Sleep better: no pills required

If you’ve gotten used to relying on sleeping pills to help you catch some ZZZs, you might wonder whether you’ll be filling that prescription forever. Thankfully, natural remedies and sleep routines can help you get the sleep you need to recharge your mind and body.


Practice mindfulness and meditative breath work before bed to let go of the day’s stresses and focus your body on rest and relaxation. When you check email and social media in the moments before sleep, you set yourself up for anxiety and restlessness. Instead, focus on the present moment and prepare for a restful night. The emails will be there for you tomorrow. 

Set a consistent sleep schedule 

Your circadian rhythm is responsible for maintaining physiological cycles like your metabolism, sleep-wake cycles, and thermoregulation. When you go to sleep and wake up at the same time every day, your circadian rhythm can sync with your plans— releasing sleep and wake hormones at the correct times. 

When you play it fast and loose with your sleep cycle, your body may go rogue, releasing those hormones at inopportune times, resulting in middle-of-the-night wake-ups and mid-meeting yawns. 

An occasional exception is okay, but make consistency the rule, and your sleep will benefit. 

Keep your phone away

Have you ever rolled over in your sleep and, half awake, checked your phone? Looking at the light can interrupt your natural sleep cycle, and responding to “just one message” can cycle into mindless (and sleepless) scrolling. 

Create a phone-free routine an hour before bed, and— when possible— sleep with your phone on airplane mode or in another room to avoid temptation.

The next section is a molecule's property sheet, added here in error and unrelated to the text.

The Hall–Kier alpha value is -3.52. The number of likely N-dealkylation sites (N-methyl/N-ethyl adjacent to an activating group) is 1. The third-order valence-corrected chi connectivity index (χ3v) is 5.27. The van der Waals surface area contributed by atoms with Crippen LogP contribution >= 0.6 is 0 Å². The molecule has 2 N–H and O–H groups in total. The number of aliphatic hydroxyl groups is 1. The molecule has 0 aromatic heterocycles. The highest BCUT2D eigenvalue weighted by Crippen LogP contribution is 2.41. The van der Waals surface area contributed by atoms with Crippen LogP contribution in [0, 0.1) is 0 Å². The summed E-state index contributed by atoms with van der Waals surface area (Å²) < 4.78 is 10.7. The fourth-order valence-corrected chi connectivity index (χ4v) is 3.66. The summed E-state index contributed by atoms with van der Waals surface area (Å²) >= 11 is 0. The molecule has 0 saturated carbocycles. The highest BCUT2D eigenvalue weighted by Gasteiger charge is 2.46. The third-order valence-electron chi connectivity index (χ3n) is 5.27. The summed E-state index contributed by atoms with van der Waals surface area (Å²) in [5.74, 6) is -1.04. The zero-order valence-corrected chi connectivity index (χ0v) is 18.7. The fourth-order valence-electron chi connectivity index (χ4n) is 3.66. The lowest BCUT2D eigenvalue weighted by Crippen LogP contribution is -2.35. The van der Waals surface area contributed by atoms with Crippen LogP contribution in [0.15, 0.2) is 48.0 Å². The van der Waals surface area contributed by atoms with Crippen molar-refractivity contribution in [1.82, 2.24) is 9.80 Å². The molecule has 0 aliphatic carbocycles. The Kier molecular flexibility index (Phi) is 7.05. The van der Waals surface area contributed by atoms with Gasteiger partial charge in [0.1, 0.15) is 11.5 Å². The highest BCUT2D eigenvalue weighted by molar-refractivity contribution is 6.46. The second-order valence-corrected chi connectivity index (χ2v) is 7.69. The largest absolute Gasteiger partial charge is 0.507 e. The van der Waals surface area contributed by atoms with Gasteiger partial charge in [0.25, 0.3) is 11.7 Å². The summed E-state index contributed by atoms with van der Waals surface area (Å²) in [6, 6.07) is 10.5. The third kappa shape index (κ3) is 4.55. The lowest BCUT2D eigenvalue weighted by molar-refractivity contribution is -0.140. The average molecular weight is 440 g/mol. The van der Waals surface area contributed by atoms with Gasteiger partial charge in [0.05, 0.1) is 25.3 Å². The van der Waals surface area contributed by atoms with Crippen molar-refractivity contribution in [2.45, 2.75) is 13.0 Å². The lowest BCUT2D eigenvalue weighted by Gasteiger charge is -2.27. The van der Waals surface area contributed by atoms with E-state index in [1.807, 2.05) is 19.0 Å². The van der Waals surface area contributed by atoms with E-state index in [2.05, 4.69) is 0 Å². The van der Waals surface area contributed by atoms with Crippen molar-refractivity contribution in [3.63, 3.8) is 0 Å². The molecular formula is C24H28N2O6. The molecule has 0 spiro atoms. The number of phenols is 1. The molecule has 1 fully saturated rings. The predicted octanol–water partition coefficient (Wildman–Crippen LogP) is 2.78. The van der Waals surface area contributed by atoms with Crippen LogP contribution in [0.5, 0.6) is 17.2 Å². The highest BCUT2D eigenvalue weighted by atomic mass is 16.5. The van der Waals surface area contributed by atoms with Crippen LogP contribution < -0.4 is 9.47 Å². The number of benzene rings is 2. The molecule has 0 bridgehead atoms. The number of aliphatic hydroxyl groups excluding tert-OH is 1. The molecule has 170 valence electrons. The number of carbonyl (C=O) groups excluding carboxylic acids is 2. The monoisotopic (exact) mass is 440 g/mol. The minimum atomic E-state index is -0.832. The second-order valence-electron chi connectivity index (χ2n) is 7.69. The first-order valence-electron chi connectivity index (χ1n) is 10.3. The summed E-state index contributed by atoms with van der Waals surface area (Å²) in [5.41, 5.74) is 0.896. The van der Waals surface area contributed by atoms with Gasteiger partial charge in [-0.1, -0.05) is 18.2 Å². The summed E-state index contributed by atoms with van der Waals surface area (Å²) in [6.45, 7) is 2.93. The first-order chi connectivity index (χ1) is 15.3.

Lavender smells fabulous AND can help improve sleep quality. Diffuse the essential oil in your room, spray it on your pillow, or take a bath with lavender-infused Epsom salts to enjoy the heavy-lidded response to this French flower. 


Melatonin is a naturally produced hormone that triggers a feeling of sleepiness. If you have trouble falling asleep, talk with your doctor about whether melatonin can help you get your body’s internal clock back on track. 

Cool your room

Have you noticed that you sleep better and longer during the wintertime? Your extended snoozes have less to do with hibernation and more to do with the colder environment in your room. Studies show that the ideal temperature for sleep is between 60-67°F, which enhances your body’s ability to cool itself down and transition into sleep mode. 

Consider your diet

Sleep probably eludes you if you’re drinking coffee after dinner and chocolate in bed. Our article, What to eat (and avoid) for better sleep, will share the dos and don’ts of what to eat for a good night’s sleep. 


Expending energy during the day is a great way to fall into bed tired at night. Join an Enhancewell Fitness group class or private lesson and leave it all on the mat. Your body will feel great, your mind will be quiet, and your sleep quality will skyrocket. It’s a win-win-win. 

Sweet dreams! 

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